A. The Arbitration Agreement is Valid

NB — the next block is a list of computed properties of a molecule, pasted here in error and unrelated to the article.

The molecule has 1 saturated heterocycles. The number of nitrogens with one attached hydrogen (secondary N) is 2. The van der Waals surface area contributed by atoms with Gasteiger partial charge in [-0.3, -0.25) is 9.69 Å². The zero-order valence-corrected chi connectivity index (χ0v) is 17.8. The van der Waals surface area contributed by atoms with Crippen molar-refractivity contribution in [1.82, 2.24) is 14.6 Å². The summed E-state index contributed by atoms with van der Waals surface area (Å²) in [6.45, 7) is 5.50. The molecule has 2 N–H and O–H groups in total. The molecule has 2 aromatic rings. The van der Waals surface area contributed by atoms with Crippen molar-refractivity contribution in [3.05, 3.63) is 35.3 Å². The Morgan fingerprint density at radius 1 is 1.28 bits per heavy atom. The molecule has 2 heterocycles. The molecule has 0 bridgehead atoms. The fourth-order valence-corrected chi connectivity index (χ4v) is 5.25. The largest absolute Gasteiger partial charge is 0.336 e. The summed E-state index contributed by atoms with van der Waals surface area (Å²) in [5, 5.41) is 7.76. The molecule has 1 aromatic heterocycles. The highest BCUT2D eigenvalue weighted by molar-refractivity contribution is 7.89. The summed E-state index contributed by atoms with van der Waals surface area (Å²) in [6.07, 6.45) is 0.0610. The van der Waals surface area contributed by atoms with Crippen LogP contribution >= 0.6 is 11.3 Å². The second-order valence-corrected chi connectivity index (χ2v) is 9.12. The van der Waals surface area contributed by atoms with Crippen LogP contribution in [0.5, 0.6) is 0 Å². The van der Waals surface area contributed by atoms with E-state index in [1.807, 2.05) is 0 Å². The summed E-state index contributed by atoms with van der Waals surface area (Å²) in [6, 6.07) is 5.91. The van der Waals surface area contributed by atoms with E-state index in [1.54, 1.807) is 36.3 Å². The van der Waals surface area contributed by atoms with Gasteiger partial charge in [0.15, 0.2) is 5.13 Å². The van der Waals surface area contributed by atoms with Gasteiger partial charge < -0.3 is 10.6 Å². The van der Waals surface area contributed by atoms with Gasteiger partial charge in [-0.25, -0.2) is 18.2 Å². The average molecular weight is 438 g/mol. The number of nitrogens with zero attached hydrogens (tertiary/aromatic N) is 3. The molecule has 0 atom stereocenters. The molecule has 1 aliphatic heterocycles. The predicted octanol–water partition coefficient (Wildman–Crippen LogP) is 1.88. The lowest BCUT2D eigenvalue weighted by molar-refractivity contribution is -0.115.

A valid arbitration agreement is one that clearly and unambiguously establishes that an employee intended to waive the right to sue. Sarbak v. Citigroup Global Markets, Inc., 354 F. Supp. 2d 531, 537-38 (D.N.J. 2004). The New Jersey Supreme Court has set a high threshold for the language required to constitute a clear and unambiguous waiver. Gilbert, 2005 WL 2347121, at *3. An arbitration agreement must indicate to an employee that his or her federal and state judicial remedies are precluded forever and claims are resolved solely by arbitration. Garfinkel v. Morristown Obstetrics Gynecology Assocs., P.A., 168 N.J. 124, 135, 773 A.2d 665, 672 (N.J. 2001) (citing Alamo Rent A Car, Inc. v. Galarza, 306 N.J. Super. 384, 394, 703 A.2d 961 (App.Div. 1997)). Courts have held arbitration agreements valid even where they do not "refer specifically to the LAD or list every imaginable statute by name to effectuate a knowing and voluntary waiver of rights." Sarbak, 354 F. Supp. 2d at 541 (citation omitted); Martindale v. Sandvik, Inc., 173 N.J. 76, 95, 800 A.2d 872, 883 (N.J. 2002) (holding that an employment application containing an agreement to arbitrate claims arising out of employment was valid and applicable to statutory employment claims, including the NJLAD, even though the agreement did not explicitly reference statutory claims); Great Western Mortg. Corp v. Peacock, 110 F.3d 222, 231 (3d Cir. 1997) (finding that the employee had waived her right to a jury trial for resolution of state claims, including the NJLAD, by agreeing to arbitrate), cert. denied, 522 U.S. 915 (1997).